I recently collaborated on an article that asked, “What financial advice did you receive from your parents that no longer applies?” As a soon-to-be new parent, I’ve been thinking through the life lessons I want to teach my child and the values I hope to instill. Since I work in the finance industry, it shouldn’t come as a surprise that conversations and lessons around money and being responsible with finances are part of that list.

One piece of advice that I have struggled with personally over the years is the recommendation to max out your 401(k). Is that advice all it’s cracked up to be? While I think there is merit to setting a savings goal on a bi-weekly basis and automating that decision to invest in your future, is a 401(k) the best investment vehicle to use?

I’ll answer this question the way most client conversations start … it depends.

Not Your Timeline

A trend I’ve been seeing in the financial planning space is a departure from the conventional framework of retirement. Our firm recently conducted a study that shows people no longer view retirement as a hard stop at age 65, but instead view it as “the next chapter.” In conversations with my clients, I’ve found that the age they want to embark on this next chapter is getting younger and younger, with some folks hoping to start it as early as age 50.

Do you see a problem with that? I certainly do. In most cases, distributions from a 401(k) or IRA are penalized for early withdrawal if accessed before age 59 ½*. Folks who want to start their next chapter sooner than age 59 ½ likely will have to deal with early withdrawal penalties on top of income taxes if their 401(k) is the only account they’ve used to invest in their future.

Tax-Deferred. So What?

Speaking of taxes, this is another characteristic of the traditional 401(k) that often rubs me the wrong way. Account holders get so caught up on the tax-deferral upfront that they forget about the taxes that ultimately come due on the back end. In retirement, if you have a 401(k) with an account value of $1 million, it does not have the same purchasing power as a taxable account or Roth IRA of $1 million. After factoring in the income taxes that come with distribution, that same account will only carry the purchasing power of $750,000 if you assume a tax rate of 25% in your distribution years.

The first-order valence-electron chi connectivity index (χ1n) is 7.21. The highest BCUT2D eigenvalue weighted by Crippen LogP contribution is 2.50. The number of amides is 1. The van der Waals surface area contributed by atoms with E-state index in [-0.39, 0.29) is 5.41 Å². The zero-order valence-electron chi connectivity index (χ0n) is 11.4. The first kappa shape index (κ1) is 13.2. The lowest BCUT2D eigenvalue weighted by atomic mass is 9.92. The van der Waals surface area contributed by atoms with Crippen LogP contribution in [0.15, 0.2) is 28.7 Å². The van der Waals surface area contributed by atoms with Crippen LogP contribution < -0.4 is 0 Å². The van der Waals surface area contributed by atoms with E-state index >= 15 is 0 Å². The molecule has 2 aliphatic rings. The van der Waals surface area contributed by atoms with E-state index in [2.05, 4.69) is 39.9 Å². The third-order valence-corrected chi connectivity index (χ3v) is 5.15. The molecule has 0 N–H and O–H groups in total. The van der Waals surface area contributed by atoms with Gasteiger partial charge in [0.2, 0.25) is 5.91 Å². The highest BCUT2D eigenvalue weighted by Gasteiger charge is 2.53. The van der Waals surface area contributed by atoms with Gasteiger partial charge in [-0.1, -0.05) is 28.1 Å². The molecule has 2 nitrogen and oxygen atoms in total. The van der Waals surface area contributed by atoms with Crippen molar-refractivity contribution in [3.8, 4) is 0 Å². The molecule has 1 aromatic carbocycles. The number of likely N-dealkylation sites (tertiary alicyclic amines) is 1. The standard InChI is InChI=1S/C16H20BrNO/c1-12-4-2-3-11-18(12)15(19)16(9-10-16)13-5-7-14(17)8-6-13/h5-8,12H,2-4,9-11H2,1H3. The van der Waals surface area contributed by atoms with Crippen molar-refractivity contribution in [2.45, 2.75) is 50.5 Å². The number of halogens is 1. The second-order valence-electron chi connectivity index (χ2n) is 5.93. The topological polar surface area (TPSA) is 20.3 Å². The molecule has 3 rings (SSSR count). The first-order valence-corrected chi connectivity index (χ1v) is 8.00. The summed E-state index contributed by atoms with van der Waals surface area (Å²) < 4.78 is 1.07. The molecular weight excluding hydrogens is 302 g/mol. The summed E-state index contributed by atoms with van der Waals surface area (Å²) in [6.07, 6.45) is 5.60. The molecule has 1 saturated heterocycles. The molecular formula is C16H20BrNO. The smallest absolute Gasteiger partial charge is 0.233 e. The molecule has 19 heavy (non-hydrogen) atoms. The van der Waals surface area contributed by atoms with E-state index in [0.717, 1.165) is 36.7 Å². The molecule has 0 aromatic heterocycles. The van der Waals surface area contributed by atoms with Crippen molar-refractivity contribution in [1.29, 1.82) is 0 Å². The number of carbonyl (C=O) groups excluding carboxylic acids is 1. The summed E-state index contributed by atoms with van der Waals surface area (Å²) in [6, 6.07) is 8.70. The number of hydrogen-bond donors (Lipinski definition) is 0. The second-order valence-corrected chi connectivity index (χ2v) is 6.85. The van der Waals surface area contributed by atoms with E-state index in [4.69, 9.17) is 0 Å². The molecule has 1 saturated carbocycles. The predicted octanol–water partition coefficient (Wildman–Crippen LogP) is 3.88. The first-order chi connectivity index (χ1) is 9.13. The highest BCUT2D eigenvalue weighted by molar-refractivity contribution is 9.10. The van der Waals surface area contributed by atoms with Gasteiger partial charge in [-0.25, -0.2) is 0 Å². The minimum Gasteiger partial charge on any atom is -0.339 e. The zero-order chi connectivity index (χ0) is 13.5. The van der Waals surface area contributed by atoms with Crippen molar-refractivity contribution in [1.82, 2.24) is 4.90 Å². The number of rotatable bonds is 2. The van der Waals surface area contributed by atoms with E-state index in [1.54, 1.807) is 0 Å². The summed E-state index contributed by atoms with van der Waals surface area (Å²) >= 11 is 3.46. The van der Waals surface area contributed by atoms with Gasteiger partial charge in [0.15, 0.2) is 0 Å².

By putting all your eggs in the 401(k) basket, you may also be missing out on some strategic tax planning opportunities like contributing to a Roth 401(k) or Roth IRA while your marginal tax bracket is low relative to your lifetime earnings and future tax rates.

False Sense of Security

My least favorite aspect of a 401(k) is that it can often create a false sense of security around retirement. I’ve worked with clients in the past who have come to me ready to retire because, in their minds, they’ve done everything “right.” They’ve been working for 30-plus years, maxing out their 401(k) for the majority of their working career, and feel they have enough money to retire. And when the numbers and retirement projections don’t work out in their favor, it’s not an easy conversation to have. In some cases, the numbers don’t work because they have unrealistic expectations for retirement. Often, though, it comes down to the diminished purchasing power that comes from a tax-deferred account.

The formula for preparing for a successful retirement is so much more than just maxing out your 401(k) every year. It starts with creating a financial plan, defining financial goals, inventorying a client’s assets today, and projecting savings ability and investment expectations. Only after these steps have been completed can you identify the “right” formula for a successful retirement. And spoiler alert … it’s not going to be the same formula for everyone.

What Now?

I hope you haven’t taken this the wrong way. This is not a piece to bash your 401(k) and your current investment habits. Your employer 401(k) is a crucial part of your financial picture, but it’s not going to be your golden ticket to retirement. Be sure to talk to your financial advisor about using other investment vehicles to round out your financial picture.

*If your 401(k) allows for early withdrawals, you may be able to tap into the 401(k) account as early as age 55 – if you keep your money in the account. As soon as you rollover the 401(k) to an IRA, this exception would no longer apply.

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